Same old story. . . . Black cutworm moths continue to fly throughout the state, but flights are significantly lower in northern Illinois. Regardless of these flights, cornfields should be scouted for early cutworm injury. A few more reports this week indicated some small feeding has been seen on seedling corn. Refer to earlier issues of the Bulletin for tips on scouting (issue no. 5, April 25, 2003) and rescue treatments (issue no. 6, May 2, 2003).
Second verse same as the first. . . . According to degree-days posted in last week's Bulletin (issue no. 7, May 9, 2003), most of the state of Illinois should be experiencing larval feeding. Overall, alfalfa weevil injury is fairly scattered this year, but reports are still trickling in. A few more e-mails made their way in last week, but little more than pinhole feeding was reported. Reports of economic damage are few and far between; we received a few calls indicating some fields were being treated. As we progress past the first cuttings, injury to regrowing buds is minimal. But, as a reminder, control may be warranted after a cutting when both larvae and adults are feeding on more than 50% of the crowns and regrowth is prevented for 3 to 6 days.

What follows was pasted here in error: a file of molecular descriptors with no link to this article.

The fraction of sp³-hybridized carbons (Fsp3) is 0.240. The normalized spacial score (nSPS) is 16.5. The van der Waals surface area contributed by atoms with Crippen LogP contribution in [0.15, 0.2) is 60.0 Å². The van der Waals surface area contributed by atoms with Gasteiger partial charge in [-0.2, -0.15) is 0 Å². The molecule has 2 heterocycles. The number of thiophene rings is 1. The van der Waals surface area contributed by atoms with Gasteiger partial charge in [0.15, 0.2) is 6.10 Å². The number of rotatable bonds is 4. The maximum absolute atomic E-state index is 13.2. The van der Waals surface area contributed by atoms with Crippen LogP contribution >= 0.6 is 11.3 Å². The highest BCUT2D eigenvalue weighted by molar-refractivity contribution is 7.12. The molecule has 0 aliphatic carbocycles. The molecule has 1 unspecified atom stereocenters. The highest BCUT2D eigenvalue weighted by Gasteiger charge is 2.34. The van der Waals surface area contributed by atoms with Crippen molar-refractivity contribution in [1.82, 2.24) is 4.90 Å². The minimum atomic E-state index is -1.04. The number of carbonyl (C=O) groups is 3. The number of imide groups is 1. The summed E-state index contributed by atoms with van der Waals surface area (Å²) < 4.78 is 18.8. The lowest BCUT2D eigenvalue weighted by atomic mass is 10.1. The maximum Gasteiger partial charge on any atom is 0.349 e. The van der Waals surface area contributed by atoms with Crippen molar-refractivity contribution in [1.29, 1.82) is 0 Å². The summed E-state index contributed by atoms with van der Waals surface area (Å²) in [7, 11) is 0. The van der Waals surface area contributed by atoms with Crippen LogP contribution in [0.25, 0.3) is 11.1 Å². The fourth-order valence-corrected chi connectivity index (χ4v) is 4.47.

Something new. . . . Potato leafhoppers are here! As the alfalfa weevil season winds down, get ready for potato leafhopper activity to begin. Potato leafhoppers do not overwinter in Illinois. These small green insects "ride" in on winds from the southern states. They are not a threat at the current time. Generally, potato leafhoppers do not increase to damaging levels until after the first cutting, the time scouting should begin. Economic levels of injury may be caused and treatment required when 0.2 leafhopper is found per sweep on alfalfa zero to 3 inches tall and when 0.5 leafhopper is collected per sweep in alfalfa 3 to 6 inches tall. More information on the insect in future newsletters. . . .
As always, I'm interested in anything you might find in the field.--Kelly Cook